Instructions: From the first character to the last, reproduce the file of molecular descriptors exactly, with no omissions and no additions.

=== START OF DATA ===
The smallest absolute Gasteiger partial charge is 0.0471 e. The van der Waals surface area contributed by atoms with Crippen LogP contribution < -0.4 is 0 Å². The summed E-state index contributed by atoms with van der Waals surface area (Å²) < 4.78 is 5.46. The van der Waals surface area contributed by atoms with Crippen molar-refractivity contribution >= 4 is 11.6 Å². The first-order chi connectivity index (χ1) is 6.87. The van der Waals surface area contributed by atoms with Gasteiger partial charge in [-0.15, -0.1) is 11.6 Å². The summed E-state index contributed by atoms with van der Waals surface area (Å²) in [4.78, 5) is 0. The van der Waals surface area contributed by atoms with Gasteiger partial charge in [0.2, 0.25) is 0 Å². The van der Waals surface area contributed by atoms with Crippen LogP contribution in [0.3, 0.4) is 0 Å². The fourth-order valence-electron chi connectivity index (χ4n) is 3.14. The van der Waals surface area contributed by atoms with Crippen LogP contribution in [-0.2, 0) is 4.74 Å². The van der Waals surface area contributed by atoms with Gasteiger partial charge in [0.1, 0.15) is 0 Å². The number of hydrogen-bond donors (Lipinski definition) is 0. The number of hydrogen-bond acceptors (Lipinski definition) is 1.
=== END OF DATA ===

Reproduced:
The smallest absolute Gasteiger partial charge is 0.0471 e. The van der Waals surface area contributed by atoms with Crippen LogP contribution < -0.4 is 0 Å². The summed E-state index contributed by atoms with van der Waals surface area (Å²) < 4.78 is 5.46. The van der Waals surface area contributed by atoms with Crippen molar-refractivity contribution >= 4 is 11.6 Å². The first-order chi connectivity index (χ1) is 6.87. The van der Waals surface area contributed by atoms with Gasteiger partial charge in [-0.15, -0.1) is 11.6 Å². The summed E-state index contributed by atoms with van der Waals surface area (Å²) in [4.78, 5) is 0. The van der Waals surface area contributed by atoms with Gasteiger partial charge in [0.2, 0.25) is 0 Å². The van der Waals surface area contributed by atoms with Crippen LogP contribution in [0.3, 0.4) is 0 Å². The fourth-order valence-electron chi connectivity index (χ4n) is 3.14. The van der Waals surface area contributed by atoms with Crippen LogP contribution in [-0.2, 0) is 4.74 Å². The van der Waals surface area contributed by atoms with Gasteiger partial charge in [0.1, 0.15) is 0 Å². The number of hydrogen-bond donors (Lipinski definition) is 0. The number of hydrogen-bond acceptors (Lipinski definition) is 1.